Most executives today recognize that their organizations’ ability to manage knowledge effectively is a strategic imperative. Just how they should go about developing that ability is the challenge. As in most other areas of management advice, there is no shortage of useful frameworks, models and checklists to choose from. Unfortunately, these solutions are generally presented as applicable in any and all situations, and managers are left to make their own mistakes as they use one tool or another to limited effect. Executives can begin to take a more effective approach if they realize that knowledge has a life cycle. Over the course of a five-year study, the authors have devised a model to help explain the life of an idea in commercial settings. The model shows that new knowledge is born as something fairly nebulous and that it takes shape as it is tested, matures through application in a few settings, is diffused to a growing audience and eventually becomes widely understood and recognized as common practice. In this article, the authors develop the concept of the knowledge life cycle in detail and then describe the appropriate strategies for managing ideas at each stage of the cycle.
1. See, for example, M.H. Boisot, “Knowledge Assets: Securing Competitive Advantage in the Information Economy” (New York: Oxford University Press, 1999); E.M. Rogers, “Diffusion of Innovations” (New York: Free Press, 1962); and K. Moore and J. Birkinshaw, “Managing Knowledge in Global Service Firms: Centres of Excellence,” Academy of Management Executive 12 (November 1998): 81–92.
2. Our model builds particularly on the ideas developed by M. Boisot in “Knowledge Assets.” The key point is that while more and more companies or individuals are aware of and have access to a form of knowledge as it moves up the vertical axis in later stages, the knowledge is not necessarily more valuable to them or applicable without substantial effort. In some cases, knowledge can be fully diffused but not applied or used appropriately.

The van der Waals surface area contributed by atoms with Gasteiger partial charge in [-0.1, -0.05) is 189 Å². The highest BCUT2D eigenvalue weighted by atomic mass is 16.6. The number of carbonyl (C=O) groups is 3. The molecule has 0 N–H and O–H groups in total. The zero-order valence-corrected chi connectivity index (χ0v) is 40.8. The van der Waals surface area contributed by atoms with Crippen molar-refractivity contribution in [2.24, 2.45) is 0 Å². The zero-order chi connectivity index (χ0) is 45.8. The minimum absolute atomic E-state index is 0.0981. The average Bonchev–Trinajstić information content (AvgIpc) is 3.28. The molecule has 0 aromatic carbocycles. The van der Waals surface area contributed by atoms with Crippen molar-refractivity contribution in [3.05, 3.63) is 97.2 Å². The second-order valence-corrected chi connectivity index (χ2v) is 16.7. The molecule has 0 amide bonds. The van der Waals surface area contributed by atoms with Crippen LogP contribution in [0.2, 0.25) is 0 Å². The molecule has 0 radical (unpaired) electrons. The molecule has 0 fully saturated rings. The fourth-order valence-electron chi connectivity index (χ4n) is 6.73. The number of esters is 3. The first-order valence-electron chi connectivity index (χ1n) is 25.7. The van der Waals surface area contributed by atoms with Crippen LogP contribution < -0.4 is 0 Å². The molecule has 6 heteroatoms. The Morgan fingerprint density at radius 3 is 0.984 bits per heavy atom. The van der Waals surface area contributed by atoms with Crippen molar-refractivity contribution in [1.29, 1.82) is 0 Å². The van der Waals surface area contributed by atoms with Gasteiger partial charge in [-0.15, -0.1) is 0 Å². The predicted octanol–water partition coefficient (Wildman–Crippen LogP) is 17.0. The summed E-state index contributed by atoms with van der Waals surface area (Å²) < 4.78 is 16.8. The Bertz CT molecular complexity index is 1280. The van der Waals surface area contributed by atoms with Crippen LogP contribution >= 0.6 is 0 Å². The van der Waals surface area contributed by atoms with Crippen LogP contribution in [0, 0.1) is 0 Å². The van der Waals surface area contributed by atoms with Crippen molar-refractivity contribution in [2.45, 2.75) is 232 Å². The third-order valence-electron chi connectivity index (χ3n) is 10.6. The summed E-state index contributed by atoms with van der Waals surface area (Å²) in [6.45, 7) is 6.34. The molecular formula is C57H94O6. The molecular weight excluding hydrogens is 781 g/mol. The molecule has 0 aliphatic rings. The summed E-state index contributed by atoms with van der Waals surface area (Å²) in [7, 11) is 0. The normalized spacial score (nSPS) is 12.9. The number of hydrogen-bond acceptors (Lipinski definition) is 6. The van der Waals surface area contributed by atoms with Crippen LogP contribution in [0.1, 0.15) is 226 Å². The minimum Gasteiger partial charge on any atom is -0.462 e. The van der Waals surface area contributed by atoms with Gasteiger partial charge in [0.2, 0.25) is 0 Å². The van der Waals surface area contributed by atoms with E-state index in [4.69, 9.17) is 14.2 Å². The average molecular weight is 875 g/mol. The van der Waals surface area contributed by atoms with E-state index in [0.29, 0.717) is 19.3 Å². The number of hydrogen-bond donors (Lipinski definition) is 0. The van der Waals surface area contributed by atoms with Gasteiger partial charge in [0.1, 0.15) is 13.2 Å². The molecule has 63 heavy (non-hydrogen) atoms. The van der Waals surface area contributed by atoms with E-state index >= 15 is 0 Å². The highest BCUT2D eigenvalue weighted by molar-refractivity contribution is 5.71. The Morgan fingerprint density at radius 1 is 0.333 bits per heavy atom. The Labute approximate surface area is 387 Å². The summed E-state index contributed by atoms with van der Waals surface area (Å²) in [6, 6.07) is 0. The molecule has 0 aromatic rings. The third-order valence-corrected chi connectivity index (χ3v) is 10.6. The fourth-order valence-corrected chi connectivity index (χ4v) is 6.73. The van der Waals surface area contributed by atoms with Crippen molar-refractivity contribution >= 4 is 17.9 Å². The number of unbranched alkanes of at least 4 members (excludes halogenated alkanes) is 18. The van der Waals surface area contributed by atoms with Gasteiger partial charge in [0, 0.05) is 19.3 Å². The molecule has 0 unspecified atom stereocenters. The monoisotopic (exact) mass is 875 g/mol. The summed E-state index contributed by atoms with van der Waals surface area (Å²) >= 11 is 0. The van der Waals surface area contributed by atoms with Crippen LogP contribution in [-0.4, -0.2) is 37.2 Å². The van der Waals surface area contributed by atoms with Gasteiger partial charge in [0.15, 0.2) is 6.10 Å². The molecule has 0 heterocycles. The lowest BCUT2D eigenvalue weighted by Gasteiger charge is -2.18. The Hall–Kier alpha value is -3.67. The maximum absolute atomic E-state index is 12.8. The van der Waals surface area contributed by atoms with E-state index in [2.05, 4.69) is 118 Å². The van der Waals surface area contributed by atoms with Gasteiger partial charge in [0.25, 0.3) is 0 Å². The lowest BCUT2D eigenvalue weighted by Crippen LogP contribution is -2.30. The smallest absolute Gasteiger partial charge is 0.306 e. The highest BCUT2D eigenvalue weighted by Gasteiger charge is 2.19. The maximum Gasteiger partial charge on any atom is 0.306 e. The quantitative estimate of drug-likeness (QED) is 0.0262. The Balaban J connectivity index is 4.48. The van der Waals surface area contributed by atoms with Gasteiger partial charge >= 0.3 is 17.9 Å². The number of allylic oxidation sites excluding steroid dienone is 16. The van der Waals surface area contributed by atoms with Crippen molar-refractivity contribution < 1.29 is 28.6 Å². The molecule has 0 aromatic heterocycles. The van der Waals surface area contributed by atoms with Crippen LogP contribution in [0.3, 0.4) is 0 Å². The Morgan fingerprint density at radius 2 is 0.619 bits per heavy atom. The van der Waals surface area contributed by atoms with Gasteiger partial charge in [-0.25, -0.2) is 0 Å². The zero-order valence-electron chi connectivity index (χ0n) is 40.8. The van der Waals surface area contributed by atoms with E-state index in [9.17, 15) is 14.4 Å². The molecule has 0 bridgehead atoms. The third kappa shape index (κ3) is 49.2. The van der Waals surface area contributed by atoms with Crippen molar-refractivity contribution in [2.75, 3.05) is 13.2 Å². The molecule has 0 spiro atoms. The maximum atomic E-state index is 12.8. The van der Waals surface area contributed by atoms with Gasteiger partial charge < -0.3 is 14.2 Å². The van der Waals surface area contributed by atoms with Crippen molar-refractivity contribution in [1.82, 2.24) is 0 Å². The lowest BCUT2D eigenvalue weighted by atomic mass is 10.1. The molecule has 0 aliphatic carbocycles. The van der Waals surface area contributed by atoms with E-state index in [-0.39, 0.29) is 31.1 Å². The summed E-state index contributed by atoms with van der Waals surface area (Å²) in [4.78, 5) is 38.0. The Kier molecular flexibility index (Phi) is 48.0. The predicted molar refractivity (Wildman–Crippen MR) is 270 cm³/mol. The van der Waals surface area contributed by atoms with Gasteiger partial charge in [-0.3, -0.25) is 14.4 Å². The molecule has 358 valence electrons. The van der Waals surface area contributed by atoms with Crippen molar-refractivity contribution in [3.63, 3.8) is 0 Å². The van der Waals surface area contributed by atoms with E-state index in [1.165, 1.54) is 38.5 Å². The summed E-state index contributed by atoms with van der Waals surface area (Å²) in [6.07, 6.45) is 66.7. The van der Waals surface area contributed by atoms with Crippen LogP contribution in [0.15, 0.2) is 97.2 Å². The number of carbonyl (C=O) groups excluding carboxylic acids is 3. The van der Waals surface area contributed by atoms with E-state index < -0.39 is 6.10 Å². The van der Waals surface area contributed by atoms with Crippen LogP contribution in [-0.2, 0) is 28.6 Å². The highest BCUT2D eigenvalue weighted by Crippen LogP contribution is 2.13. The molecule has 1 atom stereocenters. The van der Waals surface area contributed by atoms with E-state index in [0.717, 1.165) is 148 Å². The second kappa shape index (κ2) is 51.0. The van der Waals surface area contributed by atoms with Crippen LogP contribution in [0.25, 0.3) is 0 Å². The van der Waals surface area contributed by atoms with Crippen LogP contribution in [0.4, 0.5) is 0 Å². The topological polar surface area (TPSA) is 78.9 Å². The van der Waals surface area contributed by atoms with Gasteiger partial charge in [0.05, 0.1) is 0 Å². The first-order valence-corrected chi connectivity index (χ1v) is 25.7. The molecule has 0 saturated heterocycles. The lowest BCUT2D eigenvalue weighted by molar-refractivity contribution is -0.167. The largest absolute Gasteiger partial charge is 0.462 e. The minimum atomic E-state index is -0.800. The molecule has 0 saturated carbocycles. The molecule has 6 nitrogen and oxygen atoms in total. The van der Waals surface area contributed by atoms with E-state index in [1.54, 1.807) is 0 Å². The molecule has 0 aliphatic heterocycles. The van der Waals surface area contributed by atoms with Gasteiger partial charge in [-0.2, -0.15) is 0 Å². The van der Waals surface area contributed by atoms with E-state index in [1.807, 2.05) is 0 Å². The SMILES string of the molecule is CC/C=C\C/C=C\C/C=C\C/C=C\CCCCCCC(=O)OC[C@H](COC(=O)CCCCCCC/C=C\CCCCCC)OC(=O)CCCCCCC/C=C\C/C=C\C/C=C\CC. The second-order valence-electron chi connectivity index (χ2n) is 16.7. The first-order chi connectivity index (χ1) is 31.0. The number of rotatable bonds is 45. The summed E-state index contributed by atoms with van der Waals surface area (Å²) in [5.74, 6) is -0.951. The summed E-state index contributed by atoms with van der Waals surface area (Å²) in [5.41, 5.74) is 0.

3. Patent protection, of course, may limit other companies’ ability to use new knowledge. In this article, we do not give much consideration to patent protection since it rarely applies to knowledge services like management consulting.
4. See E. Wenger and W. Snyder, “Communities of Practice: The Organizational Frontier,” Harvard Business Review (January–February 2000): 139–146.
5. M. Arend, “New Chase CIO Setting up Centers of Excellence,” ABA Banking Journal (March 1992): 62.
6. See http://www.livinginnovation.org/displaySection.html?id=99&cold= 34&secList=99+100+101+102.
7. Our argument is at odds with the often-quoted distinction between personalization and codification strategies set out by M. Hansen, N. Nohria and T. Tierney in “What’s Your Strategy for Managing Knowledge?” Harvard Business Review (March–April 1999): 106–116. They argue that a company should essentially choose one knowledge strategy or the other. Our belief is that organizations should follow strategies according to the life-cycle stage of the knowledge in question. A company bridging stages two and three is likely to need both personalization and codification capabilities.